Dominating notoriety, lucrative endorsements and back to back Sports Illustrated covers served to make the sting in Jeremy Lin’s knee that much more painful. Lin, the zero to sixty point guard for the New York Knicks, is being sent back to the pine after a brief stop in the operating room.
The timing could have been worse. He could have required the meniscus surgery early in the year. Had that happened, it is quite likely that the majority of casual NBA fans might never have even heard of Jeremy Lin.
“If this was done very early in the year, obviously … I don’t know where my career would be. I could be, would be definitely without a job and probably fighting for a summer league spot,” Lin said. “But having said that, this happening now hurts just as much, because all the players, we really put our heart and souls into the team and into the season, and to not be there when it really matters most is hard.”
Then again, the timing could have been better. With momentum and public interest behind them, not in small part to Lin, the Knicks will have to reevaluate their game plan. The injury comes on the heals of the loss of Amare Stoudemire, who is out for up to four weeks with a back injury. This leaves the Knicks with the delema of how to put points on the board with their second and third-leading scorers most likely out for the rest of the season.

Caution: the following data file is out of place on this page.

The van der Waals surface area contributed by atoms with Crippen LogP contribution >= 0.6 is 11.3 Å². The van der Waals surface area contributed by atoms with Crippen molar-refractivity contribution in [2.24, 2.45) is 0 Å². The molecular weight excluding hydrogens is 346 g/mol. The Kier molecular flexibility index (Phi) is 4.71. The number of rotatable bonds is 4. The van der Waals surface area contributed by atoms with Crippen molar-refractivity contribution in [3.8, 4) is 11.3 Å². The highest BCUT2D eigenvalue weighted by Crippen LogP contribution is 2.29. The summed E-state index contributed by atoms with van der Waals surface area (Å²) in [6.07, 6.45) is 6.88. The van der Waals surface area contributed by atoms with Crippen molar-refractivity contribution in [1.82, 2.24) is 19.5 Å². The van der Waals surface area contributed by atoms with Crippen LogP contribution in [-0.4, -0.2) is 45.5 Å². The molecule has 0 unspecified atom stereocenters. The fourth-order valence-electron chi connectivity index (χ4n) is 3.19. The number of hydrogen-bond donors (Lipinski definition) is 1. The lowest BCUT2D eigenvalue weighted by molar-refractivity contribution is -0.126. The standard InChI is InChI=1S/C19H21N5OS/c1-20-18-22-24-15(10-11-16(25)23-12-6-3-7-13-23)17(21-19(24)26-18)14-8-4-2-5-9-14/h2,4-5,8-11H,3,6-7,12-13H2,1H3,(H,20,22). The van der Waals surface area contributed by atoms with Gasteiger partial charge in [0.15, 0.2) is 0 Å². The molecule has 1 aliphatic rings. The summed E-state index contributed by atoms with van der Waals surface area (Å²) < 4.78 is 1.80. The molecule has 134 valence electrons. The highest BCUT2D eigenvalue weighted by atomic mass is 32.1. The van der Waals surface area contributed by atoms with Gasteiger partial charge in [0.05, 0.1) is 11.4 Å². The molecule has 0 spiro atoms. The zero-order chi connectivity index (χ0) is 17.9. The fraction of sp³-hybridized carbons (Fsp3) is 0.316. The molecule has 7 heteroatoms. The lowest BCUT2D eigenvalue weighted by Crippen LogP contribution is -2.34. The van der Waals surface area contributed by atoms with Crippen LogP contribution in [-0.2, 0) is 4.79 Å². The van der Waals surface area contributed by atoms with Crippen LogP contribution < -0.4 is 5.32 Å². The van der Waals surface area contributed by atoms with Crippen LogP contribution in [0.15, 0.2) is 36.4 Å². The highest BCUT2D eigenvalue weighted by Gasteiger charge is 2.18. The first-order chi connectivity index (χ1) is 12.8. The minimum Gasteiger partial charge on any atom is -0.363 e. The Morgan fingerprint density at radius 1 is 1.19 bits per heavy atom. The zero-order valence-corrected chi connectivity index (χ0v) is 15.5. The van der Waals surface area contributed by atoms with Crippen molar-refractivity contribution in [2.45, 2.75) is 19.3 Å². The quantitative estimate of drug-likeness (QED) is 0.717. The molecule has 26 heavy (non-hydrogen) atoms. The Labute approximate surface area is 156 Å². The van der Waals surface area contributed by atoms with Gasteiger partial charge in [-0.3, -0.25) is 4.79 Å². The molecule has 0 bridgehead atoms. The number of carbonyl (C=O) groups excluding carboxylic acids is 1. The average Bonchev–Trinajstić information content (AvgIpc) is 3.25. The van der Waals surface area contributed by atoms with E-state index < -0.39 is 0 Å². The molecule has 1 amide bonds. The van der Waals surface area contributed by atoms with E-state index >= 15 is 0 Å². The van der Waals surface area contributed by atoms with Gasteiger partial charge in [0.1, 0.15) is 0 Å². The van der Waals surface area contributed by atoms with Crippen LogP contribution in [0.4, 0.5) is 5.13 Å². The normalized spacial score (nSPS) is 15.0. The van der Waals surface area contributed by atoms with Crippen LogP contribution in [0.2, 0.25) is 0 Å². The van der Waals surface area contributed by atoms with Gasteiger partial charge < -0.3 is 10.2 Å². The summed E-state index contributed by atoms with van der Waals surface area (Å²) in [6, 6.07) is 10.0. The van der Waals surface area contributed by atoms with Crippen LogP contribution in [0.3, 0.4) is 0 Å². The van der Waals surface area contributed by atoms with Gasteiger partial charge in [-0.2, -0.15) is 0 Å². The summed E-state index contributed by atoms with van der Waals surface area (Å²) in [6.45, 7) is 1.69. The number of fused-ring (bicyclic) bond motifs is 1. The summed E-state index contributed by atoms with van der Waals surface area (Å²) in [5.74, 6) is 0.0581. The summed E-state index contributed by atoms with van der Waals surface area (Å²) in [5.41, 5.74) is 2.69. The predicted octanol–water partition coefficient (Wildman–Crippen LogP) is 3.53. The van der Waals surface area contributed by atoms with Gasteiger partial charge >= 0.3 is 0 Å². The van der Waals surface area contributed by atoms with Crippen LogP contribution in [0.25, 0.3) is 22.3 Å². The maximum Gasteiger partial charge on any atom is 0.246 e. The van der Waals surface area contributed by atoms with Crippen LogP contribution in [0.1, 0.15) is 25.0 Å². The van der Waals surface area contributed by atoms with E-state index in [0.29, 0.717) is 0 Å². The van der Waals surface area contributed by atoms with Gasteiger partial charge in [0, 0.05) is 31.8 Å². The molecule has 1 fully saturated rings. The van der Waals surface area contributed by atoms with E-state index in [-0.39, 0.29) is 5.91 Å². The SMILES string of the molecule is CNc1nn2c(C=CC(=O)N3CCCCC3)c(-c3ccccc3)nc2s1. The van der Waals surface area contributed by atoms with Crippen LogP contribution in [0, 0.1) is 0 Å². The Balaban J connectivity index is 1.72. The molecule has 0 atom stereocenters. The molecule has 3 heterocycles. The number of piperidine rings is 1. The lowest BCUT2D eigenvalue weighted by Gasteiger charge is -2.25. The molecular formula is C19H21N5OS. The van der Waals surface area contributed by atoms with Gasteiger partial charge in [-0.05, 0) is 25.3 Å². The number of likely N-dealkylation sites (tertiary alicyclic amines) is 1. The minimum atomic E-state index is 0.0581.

It’s not a career ending injury. It’s a chronic, small tear that happened at some point in the past. New York coach Mike Woodson has gone on record stating that he won’t be shopping for guards, so he obviously understands that point. That is very good news for the initially un-drafted Harvard graduate.
“We’ve got to go on, but he’s a big piece of our puzzle and what we’ve been doing as of late. All is not bad — we have three veteran point guards sitting over there — but we’ve just got to make do until he’s able to get back in uniform,” Woodson said. “But it is a big blow. He was starting to come as a player and it’s not a career-ending injury. Plenty of people play with meniscus problems. He’ll bounce back. We will anxiously await for him to get better.”
Lin has been playing with the injury for quite some time but had a recent flair of the problem against Detroit last Saturday. Lin left the game in the third quarter and did not return. He took part in a shootaround during this past week and had a re-evaluation at the end of this past week. His knee was no longer edematous, but the pain persisted. At that point, the decision was made to pursue a surgical treatment.
A meniscal tear can be career-ending, but that is not the way the majority of these injuries play out in the professional arena. The meniscal tear in Lin’s knee is reported to be chronic and mild. That being the case, the actual surgery should take less than 30 minutes. In addition to the surgical repair of the meniscus, the surgeon will most certainly spend a few minutes getting an internal view of Lin’s knee. Due to the chronic nature of the injury, the surgeon will be looking for additional pathology that may have developed due to the inflammation from the initial tear. When it’s all said and done, this will hopefully be just a blip on Jeremy Lin’s career radar.
Whatever the outcome, it has been an exciting and unexpected ride for Jeremy Lin, the New York Knicks and NBA basketball fans everywhere.